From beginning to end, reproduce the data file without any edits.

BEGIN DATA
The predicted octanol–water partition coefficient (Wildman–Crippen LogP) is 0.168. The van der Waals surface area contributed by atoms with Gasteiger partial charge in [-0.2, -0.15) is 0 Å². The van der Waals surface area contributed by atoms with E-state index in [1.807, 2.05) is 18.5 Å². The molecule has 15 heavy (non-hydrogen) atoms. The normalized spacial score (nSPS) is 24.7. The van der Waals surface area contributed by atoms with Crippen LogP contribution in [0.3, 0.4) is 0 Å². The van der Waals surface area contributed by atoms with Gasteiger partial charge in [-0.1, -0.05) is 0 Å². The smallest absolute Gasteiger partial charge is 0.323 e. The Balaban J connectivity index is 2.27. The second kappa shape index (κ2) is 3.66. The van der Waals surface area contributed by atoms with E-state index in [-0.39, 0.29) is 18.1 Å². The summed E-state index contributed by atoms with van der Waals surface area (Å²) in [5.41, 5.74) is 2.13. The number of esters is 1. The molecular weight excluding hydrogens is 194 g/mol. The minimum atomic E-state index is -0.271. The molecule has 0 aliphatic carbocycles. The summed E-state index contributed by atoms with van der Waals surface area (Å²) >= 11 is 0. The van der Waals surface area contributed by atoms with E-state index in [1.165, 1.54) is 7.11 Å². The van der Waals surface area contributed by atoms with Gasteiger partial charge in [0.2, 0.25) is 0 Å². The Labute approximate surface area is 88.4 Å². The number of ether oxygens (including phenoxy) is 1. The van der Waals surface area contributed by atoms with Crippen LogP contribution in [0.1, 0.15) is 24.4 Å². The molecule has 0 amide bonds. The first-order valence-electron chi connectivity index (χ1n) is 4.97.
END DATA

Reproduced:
The predicted octanol–water partition coefficient (Wildman–Crippen LogP) is 0.168. The van der Waals surface area contributed by atoms with Gasteiger partial charge in [-0.2, -0.15) is 0 Å². The van der Waals surface area contributed by atoms with E-state index in [1.807, 2.05) is 18.5 Å². The molecule has 15 heavy (non-hydrogen) atoms. The normalized spacial score (nSPS) is 24.7. The van der Waals surface area contributed by atoms with Crippen LogP contribution in [0.3, 0.4) is 0 Å². The van der Waals surface area contributed by atoms with Gasteiger partial charge in [-0.1, -0.05) is 0 Å². The smallest absolute Gasteiger partial charge is 0.323 e. The Balaban J connectivity index is 2.27. The second kappa shape index (κ2) is 3.66. The van der Waals surface area contributed by atoms with E-state index in [-0.39, 0.29) is 18.1 Å². The summed E-state index contributed by atoms with van der Waals surface area (Å²) in [5.41, 5.74) is 2.13. The number of esters is 1. The molecular weight excluding hydrogens is 194 g/mol. The minimum atomic E-state index is -0.271. The molecule has 0 aliphatic carbocycles. The summed E-state index contributed by atoms with van der Waals surface area (Å²) >= 11 is 0. The van der Waals surface area contributed by atoms with E-state index in [1.165, 1.54) is 7.11 Å². The van der Waals surface area contributed by atoms with Gasteiger partial charge in [0.2, 0.25) is 0 Å². The Labute approximate surface area is 88.4 Å². The number of ether oxygens (including phenoxy) is 1. The van der Waals surface area contributed by atoms with Crippen LogP contribution in [0.1, 0.15) is 24.4 Å². The molecule has 0 amide bonds. The first-order valence-electron chi connectivity index (χ1n) is 4.97.